Secret of Mana HD: The more things change, the more they stay the same

The year was 1993. It would be two years until Chrono Trigger would enthrall many gamers with its spell of time traveling adventure and discovery. But a more whimsical fare had just been released. A game that was light and bright and snappy, as were its graphics, gameplay, and soundtrack. Landing a coveted spot on the cover of Nintendo Power, Secret of Mana would spin its own web of adventure, built on a foundation of charm, simple gameplay, and a story that will take you from a small village to the skies, and beyond.

Secret of Mana HD brings us back to that charming world of 1993, perhaps a little brighter yet somehow still as familiar as it once was. The gameplay, for better or worse, is largely unchanged since its original inception. The gameplay revolves around your three active main characters who can be switched in and out as your active character on the fly. Normal attacks involve a simple button press and charging attacks require a hold. The stronger your weapon, the longer you hold down for a mightier charge attack, the more involved your charge animation is and (theoretically) the more damage your attack will do.

Switching weapons, using magic or items, and changing equipment is all done via a ring-based menu system that was never super intuitive before and hasn’t changed much now. They did add a couple of shortcuts that you can bind any of your spells or items to, activated by two of the top controller buttons. This is nice, but begs the question: since none of the top buttons are used for anything else, why would they limit themselves to only two shortcuts when they could have four?

Story-wise, the game plays out just as it did the first time around. It all begins when a young boy finds a sword and is thrust into a long and winding tale of monster slaying and world saving. It wasn’t exactly a new and original narrative back in ’93 so it definitely isn’t today. Probably one of the weaker elements of the story, which happens to be the character development, was almost nonexistent back when the game was originally released.

The original story has a young boy (the hero) finding a mysterious sword at the base of a waterfall one day and subsequently monsters appear and begin threatening the world, setting off a number of world altering events. More locally, however, he is banned from the only home he’s ever known, by the village elder, and sets out on his adventure (a version of the hero’s journey).  Along the way he runs into a young lady who’s searching for her lost love and has a penchant for spellcasting (the girl). Early on he also encounters a small elf who has a penchant for practical jokes and has lost her memory, so she volunteers to accompany him on his journey (the sprite).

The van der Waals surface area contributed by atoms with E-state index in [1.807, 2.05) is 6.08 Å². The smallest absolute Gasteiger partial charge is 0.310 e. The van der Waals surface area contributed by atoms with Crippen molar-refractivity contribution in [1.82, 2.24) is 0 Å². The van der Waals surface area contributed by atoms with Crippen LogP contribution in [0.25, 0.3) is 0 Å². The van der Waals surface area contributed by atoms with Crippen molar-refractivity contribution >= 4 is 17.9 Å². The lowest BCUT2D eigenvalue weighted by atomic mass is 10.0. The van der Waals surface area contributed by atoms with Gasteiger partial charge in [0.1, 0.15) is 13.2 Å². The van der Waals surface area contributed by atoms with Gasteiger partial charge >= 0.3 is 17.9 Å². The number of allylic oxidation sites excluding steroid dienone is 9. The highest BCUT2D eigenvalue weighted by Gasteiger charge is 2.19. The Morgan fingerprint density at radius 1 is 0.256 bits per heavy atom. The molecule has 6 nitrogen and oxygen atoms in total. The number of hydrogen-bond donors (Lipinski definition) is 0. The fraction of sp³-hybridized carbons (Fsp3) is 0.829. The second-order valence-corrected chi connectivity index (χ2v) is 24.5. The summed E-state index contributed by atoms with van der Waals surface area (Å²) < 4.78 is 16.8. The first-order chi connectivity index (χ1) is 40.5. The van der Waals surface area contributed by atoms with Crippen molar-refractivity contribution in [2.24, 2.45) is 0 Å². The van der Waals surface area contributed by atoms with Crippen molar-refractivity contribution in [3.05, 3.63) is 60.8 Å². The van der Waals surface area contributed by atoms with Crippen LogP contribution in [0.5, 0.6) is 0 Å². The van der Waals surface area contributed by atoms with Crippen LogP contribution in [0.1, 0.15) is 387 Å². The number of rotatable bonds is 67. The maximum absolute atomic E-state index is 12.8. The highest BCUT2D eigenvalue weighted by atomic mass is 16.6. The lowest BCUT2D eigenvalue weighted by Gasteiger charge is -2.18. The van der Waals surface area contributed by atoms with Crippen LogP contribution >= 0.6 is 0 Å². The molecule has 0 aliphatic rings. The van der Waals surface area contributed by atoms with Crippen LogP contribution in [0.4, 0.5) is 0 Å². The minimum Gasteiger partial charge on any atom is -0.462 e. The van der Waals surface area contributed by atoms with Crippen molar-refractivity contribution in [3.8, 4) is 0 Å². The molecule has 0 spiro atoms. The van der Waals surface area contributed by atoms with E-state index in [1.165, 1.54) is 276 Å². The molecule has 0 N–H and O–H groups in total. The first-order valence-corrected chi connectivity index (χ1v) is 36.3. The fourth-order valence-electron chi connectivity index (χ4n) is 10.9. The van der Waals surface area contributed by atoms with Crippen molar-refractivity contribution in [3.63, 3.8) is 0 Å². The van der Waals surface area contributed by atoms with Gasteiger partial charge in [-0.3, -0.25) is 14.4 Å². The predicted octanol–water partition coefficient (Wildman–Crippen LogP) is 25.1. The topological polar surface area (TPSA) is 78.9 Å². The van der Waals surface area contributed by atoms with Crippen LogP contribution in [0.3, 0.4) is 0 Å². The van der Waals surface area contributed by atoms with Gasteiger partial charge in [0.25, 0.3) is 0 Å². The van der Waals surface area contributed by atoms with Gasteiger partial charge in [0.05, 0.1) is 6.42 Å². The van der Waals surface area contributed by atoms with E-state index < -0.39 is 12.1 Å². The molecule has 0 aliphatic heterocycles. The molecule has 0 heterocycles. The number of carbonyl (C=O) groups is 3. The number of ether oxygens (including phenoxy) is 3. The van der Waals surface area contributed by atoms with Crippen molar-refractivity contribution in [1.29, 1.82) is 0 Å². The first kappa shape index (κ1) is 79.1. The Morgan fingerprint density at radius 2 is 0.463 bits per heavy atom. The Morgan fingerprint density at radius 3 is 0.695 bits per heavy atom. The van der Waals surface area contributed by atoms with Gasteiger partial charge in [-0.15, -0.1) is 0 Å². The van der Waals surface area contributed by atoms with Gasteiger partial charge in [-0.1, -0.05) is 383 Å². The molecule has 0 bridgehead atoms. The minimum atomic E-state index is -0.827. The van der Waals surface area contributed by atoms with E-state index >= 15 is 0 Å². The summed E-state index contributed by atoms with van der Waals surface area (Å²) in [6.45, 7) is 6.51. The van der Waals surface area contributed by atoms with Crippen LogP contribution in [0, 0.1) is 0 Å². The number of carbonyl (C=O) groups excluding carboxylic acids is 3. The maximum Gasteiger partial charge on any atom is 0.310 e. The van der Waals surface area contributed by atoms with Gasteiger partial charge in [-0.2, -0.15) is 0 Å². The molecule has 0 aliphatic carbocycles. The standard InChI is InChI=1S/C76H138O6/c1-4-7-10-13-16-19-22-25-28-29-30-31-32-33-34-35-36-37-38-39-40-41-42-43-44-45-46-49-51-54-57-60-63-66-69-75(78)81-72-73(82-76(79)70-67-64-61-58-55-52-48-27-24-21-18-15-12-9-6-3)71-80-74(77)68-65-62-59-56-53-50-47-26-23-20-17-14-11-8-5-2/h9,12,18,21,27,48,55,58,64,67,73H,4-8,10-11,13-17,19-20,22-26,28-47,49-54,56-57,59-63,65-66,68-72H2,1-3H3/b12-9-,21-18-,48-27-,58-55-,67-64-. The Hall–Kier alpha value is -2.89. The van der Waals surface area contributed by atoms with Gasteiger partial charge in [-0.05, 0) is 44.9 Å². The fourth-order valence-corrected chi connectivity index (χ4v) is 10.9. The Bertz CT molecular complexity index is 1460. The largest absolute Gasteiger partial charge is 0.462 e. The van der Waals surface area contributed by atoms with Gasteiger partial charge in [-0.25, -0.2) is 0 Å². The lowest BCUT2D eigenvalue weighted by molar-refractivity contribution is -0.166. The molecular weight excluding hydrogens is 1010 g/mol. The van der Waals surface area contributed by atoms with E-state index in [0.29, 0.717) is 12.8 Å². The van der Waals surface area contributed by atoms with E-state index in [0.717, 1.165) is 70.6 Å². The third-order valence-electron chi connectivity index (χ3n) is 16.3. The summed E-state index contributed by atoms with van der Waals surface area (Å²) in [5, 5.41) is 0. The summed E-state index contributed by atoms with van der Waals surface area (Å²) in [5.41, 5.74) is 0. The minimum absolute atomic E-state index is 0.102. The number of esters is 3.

In terms of character development, that’s pretty much all you get. These never felt like entirely developed characters, but rather thin slices of caricatures, with nothing beyond simple motivations to save the world, find love and restore one’s memory. The narrative that plays out as your adventure continues was largely devoid of any further development, leaving these characters two dimensional and ultimately unsatisfying. The remake aims to fix a little of that by featuring short scenes between your three protagonists whenever you rest at an inn. They aren’t groundbreaking or anything, but they do manage to fill out a bit more of each of our heroes’ development that was sorely missing from the original game (and sometimes even one of the elementals that you’ve collected on your quest will pop up in a scene as well).

Many of the changes in the remake are pretty minor overall. The game’s new orchestrated score and voice overs can be adjusted via the menu ( or for “purists”, there is the option to have the original score and no voice overs at all).  Also through the menu, you can select the max number of items you can carry of each consumable at any given time, be it 4, 8, or 12. It seems to make little sense why you’d elect to have 4 items that can revive you if things take a turn for the worse, instead of 12, but the option is there nonetheless. In terms of gameplay, some little things have changed, such as level ups completely refilling your health and mana, and some of the critters in the original have that were overpowered have been weakened substantially while others have been strengthened. At times, it feels as if there is little rhyme or reason for such changes except to say that something besides the graphics and soundtrack have been changed.

In the end, Secret of Mana HD is, at its core, essentially the same game that it was back in 1993, with all the positives and negatives that entails. Charge moves are still too time consuming and not guaranteed to hit, higher level monsters still have way too much evasion, bosses generally are still best defeated by spamming magic. The game hasn’t aged perhaps as well as one would like, but the complete experience is still there. If you enjoyed it back when it was new, despite its shortcomings, then you’ll find its lush world worth revisiting. If you weren’t a huge fan back then, this version isn’t going to change your mind.

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